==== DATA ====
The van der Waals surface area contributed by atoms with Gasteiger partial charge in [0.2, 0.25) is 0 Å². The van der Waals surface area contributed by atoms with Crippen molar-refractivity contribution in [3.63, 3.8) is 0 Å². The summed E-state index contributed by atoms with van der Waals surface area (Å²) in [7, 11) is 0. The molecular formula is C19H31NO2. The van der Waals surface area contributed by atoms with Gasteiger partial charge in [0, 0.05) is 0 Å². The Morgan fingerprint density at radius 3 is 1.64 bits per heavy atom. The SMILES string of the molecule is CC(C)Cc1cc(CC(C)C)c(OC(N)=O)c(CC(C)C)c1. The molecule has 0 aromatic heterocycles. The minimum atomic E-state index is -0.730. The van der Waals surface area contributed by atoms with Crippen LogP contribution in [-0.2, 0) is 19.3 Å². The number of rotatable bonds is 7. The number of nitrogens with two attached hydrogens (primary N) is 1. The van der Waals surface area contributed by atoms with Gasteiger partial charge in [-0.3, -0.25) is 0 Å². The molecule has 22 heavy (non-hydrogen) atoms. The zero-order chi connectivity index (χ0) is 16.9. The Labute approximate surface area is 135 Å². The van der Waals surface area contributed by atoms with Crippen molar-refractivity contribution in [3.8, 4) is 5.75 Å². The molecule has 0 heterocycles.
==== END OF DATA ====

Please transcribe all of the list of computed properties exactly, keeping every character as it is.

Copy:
The van der Waals surface area contributed by atoms with Gasteiger partial charge in [0.2, 0.25) is 0 Å². The van der Waals surface area contributed by atoms with Crippen molar-refractivity contribution in [3.63, 3.8) is 0 Å². The summed E-state index contributed by atoms with van der Waals surface area (Å²) in [7, 11) is 0. The molecular formula is C19H31NO2. The van der Waals surface area contributed by atoms with Gasteiger partial charge in [0, 0.05) is 0 Å². The Morgan fingerprint density at radius 3 is 1.64 bits per heavy atom. The SMILES string of the molecule is CC(C)Cc1cc(CC(C)C)c(OC(N)=O)c(CC(C)C)c1. The molecule has 0 aromatic heterocycles. The minimum atomic E-state index is -0.730. The van der Waals surface area contributed by atoms with Crippen LogP contribution in [-0.2, 0) is 19.3 Å². The number of rotatable bonds is 7. The number of nitrogens with two attached hydrogens (primary N) is 1. The van der Waals surface area contributed by atoms with Gasteiger partial charge in [-0.3, -0.25) is 0 Å². The molecule has 22 heavy (non-hydrogen) atoms. The zero-order chi connectivity index (χ0) is 16.9. The Labute approximate surface area is 135 Å². The van der Waals surface area contributed by atoms with Crippen molar-refractivity contribution in [3.8, 4) is 5.75 Å². The molecule has 0 heterocycles.